I am new to this site, and perhaps it is too late to make this comment, but Steve, I have to agree with every single word that Parigi has written. There really are NOT "a dozen places in every neighborhood in Paris" to eat under 20E. Believe me, as a former New Yorker, it took me years to get this through my head, and almost every Sunday I would like to teleport myself to NYC instead of heading to our neighborhood cafe to order either a salad (spring & summer) or poulet frites (winter). We pay about 30E for 2, with a glass of wine for me and a coffee for my beau. Would I recommend this? Never. Had I ever imagined when I lived in New York that food could be as bad and as expensive as it is in Paris? No, because I was spoiled by innovative, immigrant NYC where everything is cheap & quick, and it took some time to realize that, very simply, it is not like that here. The menu at a cafe or a bistro is the same everywhere; it is only the price that differs, and you pay for your ambience at a bistro. The steak frites may or may not be better in quality.
When he took over our NYC ap't, my brother-in-law did a price/effort comparison and concluded that it was cheaper for him to order take-out. When we came to Paris, we learned to cook. When we are lazy, we pay at least 30E for either Japanese, pizza, or the above mentioned cafe fare. We order our pizza from Dominos (the horror!), because you can get thin crust with your choice of veggies, and without ham or a fried egg on top (eww). Below that, you get a quiche, pizza or a hot dog from the boulangerie. Or you go to the supermarket. When we go out, we pay. And now that my local cheap and very French bistro (really, it was- 19E for two courses dinner! I shed tears for Chez Juliette...) has changed hands, I am extraordinarily happy to have found this discussion board, with all it's suggestions and links to blogs and sites. Thank you, everyone, from a previously dissatisfied Paris chowhound who has been looking for that hard-to-find in-between: cheers to you!
See above re: Friday eve. market at Square Anvers. Barbes/Rochechouart market on Wednesday and Saturdays is the cheapest in the city and you'll have an experience of immigrant Paris that many Parisien/nes don't even have: clausterphobic but fun. Shopping on Sat. mornings on rue des Martyrs is another slice of Paris- everyone is out with the kids.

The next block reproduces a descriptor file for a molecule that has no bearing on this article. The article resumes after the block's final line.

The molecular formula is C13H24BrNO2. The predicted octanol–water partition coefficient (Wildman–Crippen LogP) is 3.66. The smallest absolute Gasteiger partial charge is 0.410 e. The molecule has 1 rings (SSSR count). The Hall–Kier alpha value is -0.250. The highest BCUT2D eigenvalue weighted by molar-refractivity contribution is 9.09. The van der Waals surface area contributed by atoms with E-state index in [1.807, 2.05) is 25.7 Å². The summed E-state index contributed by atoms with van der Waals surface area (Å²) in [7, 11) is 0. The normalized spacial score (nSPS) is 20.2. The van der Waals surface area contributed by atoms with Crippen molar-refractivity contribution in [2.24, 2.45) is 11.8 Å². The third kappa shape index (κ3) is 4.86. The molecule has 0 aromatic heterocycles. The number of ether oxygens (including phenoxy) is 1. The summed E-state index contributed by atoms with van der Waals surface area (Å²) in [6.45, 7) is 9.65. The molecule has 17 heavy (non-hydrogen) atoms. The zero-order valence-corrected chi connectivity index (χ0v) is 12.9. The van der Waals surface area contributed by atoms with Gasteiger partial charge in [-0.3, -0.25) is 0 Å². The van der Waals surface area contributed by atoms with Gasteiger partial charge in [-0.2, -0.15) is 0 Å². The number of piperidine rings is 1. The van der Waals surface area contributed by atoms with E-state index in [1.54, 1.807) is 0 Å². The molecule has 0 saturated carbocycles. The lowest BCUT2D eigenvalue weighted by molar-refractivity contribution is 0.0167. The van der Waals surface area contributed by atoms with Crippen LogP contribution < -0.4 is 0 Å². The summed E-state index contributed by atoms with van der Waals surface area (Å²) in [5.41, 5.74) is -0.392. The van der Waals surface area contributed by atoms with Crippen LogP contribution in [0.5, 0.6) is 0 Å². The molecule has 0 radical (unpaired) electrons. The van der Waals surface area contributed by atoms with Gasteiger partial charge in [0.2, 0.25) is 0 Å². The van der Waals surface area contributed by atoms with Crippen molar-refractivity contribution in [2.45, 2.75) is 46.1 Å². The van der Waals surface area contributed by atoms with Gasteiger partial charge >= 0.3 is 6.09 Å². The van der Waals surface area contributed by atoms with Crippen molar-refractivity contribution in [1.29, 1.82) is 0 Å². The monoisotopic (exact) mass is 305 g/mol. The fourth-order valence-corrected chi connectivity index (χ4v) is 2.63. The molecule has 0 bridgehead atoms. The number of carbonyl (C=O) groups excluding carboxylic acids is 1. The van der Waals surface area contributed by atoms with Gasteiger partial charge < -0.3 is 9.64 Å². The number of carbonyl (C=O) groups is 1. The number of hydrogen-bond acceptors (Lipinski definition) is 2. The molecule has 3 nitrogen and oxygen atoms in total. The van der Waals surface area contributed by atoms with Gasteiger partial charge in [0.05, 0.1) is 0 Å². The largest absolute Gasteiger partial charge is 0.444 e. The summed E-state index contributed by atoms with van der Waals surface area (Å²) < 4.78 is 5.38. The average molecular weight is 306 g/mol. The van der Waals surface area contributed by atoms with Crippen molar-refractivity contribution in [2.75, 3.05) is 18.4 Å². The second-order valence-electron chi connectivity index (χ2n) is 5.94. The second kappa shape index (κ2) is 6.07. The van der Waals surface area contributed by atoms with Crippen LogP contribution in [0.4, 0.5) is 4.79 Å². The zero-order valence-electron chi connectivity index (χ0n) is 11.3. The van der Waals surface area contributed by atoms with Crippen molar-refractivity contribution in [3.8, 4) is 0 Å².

I agree entirely with souphie about how easy it is to have a bad & expensive meal in Paris. But first, I have to thank all you parisien/ne chowhounds for having discovered you! Now I know where to get advice for our next b-day dinner...
- I strongly second Parigi about the Ferme St. Hubert- skip the supermarket for all but cheap chevre; their prices work out to about the same for all the standard, cut in-store cheeses. And it is THE most beautiful shop in Paris- I have not seen the like in the 7eme, 8eme, or 16eme.
- The market on Square Anvers is Friday evening, from about 4-8pm. It is not cheap, for that you should go to the Barbes-Rochechouart market under the tracks of the metro stop, line 2, weds. & sats. But try to find the N.African (Algerian?) guys selling olives & pastes/dips at Anvers: their white fish paste is out of this world, and a turn through the market with a stop for a 'tradition' at the boulangerie at Place Turgot, the corner of rue Condorcet & rue Rochechouart (the best in the 'hood), will do you just fine for munchy dinner.
- full disclosure: I live b/w the boulangerie and the fromagerie. If stuck on a desert island, I would bring both shops and their employees with me.
- I may get slack from experienced parisian chowhounds for the following, but your best bet for a fab art nouveau experience is Chez Julien on rue faubourg St. Denis in the 10eme. Yes, it is now part of the big Flo restaurant group, but if you are going mostly for the atmosphere, it is incontestably the best place in Paris. Make a reservation in advance and be SURE to ask for a table in the back, not near the windows. Do not buckle under the attitude of the waiters; it is part of the experience. Cheap trick: they have a deal after 10.30 (maybe only on Sundays?). Maybe a chowhound has more info, or check a guide.
- The Franprix supermarket near the intersection of rue Cadet and rue Lafayette is your cheapest bet, especially for wine, but avoid unfresh veggies there. Carrefour at the intersection of Maubeuge and Rochechourt, is more upscale. And Shopi on rue des Martyrs is cheap also- cheese, yoghurt & refrig. items are upstairs.
- There is not a lot of spicy in the 'hood, but very good tagine and cous cous is served in huge portions at Titi Touareg, 47 rue de Rochechouart.
- For adventure, try Chez Michel: go up rue de Rochechouart to rue Maubeuge, and take a right on rue de Belzunce to cut behind the church of St. Vincent de Paul (which is not in the right place on google maps). They serve cuisine from Normandie with an emphasis on game, and their canard is fantastic. Try eating downstairs, communal style, which is where you'll be if you don't make a reservation. Their menu/carte is not translated, and one of the best meals I've ever had was foie d'oie on top of a filet migon, covered with a sauce that was out of this world (I was a parisienne newbie and had no idea what I was ordering, nor did my arteries). A low-cost option is their cafe, Chez Casimir, 2 doors down; go for prix fixe lunch and be sure to order their soupe de poisson, served in a pitcher and amazing, especially if it's drizzly outside. At least, go just for the soup.
- see John Talbot on Spring in Paris: I wasn't able to get a reservation at their old place, and I'm not quite sure what the deal is with the "new" old one, since I always manage to walk by in the morning.
September is the best time to visit Paris- welcome to the 'hood!